Ultimately these people are in the same position as my father watching football. But of course there is one critical difference. They are granted the power to impose their decisions. As for the voice that came down and invited them to call the plays, they obey it and then tell people what to do. They enforce their decisions at the point of a gun.

The Fan From Hell

Government here is behaving like a pathological sports fan, a person with no real skill or skin in the game who pretends to know all and is empowered to enforce the decisions. My father had the humility to know it was not his job to either play or coach; he was just doing what fans do.

It’s the same with music or book critics: they are neither singing nor writing but delighting themselves in having vast opinions about both.

Nothing wrong with that, even if it can be annoying. What’s objectionable is when such people are given the power to actually dictate the results.

Think how much government does this. This tendency touches everything in life these days. That worker is underpaid. That lightbulb uses too much energy. You can’t transfer that much money at once. That toilet tank uses too much water. That gasoline should include a healthy dose of corn in it. That milk is hereby banned because it is raw. You can’t import or sell that many things from that country.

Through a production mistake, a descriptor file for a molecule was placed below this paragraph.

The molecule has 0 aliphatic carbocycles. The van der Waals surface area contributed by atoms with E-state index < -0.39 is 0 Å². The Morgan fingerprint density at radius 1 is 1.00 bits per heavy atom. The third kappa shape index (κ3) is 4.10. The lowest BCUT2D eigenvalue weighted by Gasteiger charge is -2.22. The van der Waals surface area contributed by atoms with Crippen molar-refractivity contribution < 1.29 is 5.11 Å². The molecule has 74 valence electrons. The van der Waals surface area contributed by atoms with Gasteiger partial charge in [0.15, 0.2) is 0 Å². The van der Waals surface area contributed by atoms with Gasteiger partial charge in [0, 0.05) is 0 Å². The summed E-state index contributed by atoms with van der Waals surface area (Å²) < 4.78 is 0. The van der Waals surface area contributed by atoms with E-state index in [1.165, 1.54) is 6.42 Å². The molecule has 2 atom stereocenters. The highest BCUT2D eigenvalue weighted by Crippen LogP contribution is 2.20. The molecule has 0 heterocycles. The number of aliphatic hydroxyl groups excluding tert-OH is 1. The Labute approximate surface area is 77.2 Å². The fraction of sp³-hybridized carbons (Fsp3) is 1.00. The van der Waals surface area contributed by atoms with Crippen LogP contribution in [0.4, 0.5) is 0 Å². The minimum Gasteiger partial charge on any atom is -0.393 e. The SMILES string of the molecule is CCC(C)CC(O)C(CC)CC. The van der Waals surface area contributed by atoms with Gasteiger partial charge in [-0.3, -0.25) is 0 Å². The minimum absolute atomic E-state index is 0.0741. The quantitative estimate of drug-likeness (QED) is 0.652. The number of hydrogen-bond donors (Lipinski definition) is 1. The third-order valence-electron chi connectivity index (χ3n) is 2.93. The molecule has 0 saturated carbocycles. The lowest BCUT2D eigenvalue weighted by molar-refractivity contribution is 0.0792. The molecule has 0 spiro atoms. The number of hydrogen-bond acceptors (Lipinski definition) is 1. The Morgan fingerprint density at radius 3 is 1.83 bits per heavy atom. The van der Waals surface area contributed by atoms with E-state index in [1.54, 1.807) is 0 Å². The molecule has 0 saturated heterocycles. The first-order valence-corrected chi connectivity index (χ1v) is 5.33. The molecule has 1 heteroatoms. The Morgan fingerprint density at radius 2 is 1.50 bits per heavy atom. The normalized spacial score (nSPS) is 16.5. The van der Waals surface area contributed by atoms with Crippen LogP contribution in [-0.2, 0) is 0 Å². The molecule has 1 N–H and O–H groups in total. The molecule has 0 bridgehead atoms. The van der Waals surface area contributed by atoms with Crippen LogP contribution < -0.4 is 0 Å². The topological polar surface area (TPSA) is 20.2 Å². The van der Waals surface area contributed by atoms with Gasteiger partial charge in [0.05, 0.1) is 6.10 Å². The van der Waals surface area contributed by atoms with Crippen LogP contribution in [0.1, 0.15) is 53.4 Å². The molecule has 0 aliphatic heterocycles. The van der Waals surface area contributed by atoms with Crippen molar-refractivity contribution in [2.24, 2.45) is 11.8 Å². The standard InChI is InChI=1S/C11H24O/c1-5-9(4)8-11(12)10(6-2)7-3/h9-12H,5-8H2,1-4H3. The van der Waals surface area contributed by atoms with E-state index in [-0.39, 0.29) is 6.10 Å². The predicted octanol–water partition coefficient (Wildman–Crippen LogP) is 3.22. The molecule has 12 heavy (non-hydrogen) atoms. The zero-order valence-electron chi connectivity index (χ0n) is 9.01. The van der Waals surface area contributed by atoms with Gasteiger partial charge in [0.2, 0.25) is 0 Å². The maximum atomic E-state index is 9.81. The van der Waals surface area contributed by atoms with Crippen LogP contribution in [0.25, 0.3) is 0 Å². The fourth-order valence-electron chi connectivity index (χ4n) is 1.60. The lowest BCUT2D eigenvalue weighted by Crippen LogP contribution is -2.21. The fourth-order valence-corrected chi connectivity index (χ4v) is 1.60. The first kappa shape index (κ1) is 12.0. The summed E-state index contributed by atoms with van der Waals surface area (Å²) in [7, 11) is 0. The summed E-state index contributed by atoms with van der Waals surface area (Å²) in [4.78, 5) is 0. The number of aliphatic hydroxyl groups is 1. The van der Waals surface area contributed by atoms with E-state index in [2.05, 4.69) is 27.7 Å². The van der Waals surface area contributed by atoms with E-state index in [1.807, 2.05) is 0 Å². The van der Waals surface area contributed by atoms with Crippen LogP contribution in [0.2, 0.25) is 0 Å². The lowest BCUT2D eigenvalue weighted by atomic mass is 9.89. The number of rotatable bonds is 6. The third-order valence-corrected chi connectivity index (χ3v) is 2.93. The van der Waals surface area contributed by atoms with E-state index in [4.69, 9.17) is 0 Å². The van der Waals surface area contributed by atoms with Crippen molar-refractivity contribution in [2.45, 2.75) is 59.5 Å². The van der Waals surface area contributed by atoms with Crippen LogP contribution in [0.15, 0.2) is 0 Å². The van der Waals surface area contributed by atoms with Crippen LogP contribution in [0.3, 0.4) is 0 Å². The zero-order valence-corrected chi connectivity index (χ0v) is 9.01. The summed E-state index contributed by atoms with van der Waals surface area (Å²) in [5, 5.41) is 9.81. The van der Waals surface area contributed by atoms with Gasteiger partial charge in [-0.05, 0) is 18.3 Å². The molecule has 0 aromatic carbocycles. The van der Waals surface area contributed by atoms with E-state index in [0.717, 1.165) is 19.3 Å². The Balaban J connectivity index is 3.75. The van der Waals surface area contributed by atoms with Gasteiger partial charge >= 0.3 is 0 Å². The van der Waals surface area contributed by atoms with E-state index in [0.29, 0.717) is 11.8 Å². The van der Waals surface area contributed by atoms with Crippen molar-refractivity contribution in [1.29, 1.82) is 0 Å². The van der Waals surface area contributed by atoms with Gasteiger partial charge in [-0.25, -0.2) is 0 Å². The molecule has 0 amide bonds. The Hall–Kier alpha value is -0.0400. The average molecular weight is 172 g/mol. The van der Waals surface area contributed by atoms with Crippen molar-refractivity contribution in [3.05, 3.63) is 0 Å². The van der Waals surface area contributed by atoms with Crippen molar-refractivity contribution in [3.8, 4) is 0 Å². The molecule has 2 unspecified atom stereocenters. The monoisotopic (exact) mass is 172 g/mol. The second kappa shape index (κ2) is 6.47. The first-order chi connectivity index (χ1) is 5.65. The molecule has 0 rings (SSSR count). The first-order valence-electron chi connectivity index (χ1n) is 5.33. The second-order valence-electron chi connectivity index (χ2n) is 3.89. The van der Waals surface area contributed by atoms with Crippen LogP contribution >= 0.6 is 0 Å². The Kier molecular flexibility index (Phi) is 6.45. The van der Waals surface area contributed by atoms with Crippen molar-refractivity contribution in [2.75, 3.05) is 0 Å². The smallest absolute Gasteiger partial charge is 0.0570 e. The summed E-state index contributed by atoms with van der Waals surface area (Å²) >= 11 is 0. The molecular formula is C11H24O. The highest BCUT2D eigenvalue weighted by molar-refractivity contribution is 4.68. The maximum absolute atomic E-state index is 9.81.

And so on for millions and billions of items, services, actions, and words. Government presumes the right to manage everything, even though it is not actually doing the things it is demanding control over. It is not paying workers in private firms. It is not making light bulbs. It is not trying to make a profit trying to persuade consumers to buy things.

Actually, government has no money of its own. It takes its money from people who create wealth. Then it presumes that it knows better how to do things than the people from whom it extracts the wealth.

Fans will be fans. Peanut galleries will always be with us. It’s entertainment, and a major reason why we actually like sports, music, and books. Everyone is a critic. That’s all fine. But let’s not forget the profound difference between those who do and those who pretend to do, nor the difference between those whose wealth rests on creativity and human volition and those who bully others to get their way.

Sign up here to be notified of new articles from Jeffrey A. Tucker and AIER.

Jeffrey A. Tucker

Jeffrey A. Tucker is Editorial Director for the American Institute for Economic Research. He is the author of many thousands of articles in the scholarly and popular press and eight books in 5 languages. He speaks widely on topics of economics, technology, social philosophy, and culture. He is available for speaking and interviews via his emailTw | FB | LinkedIn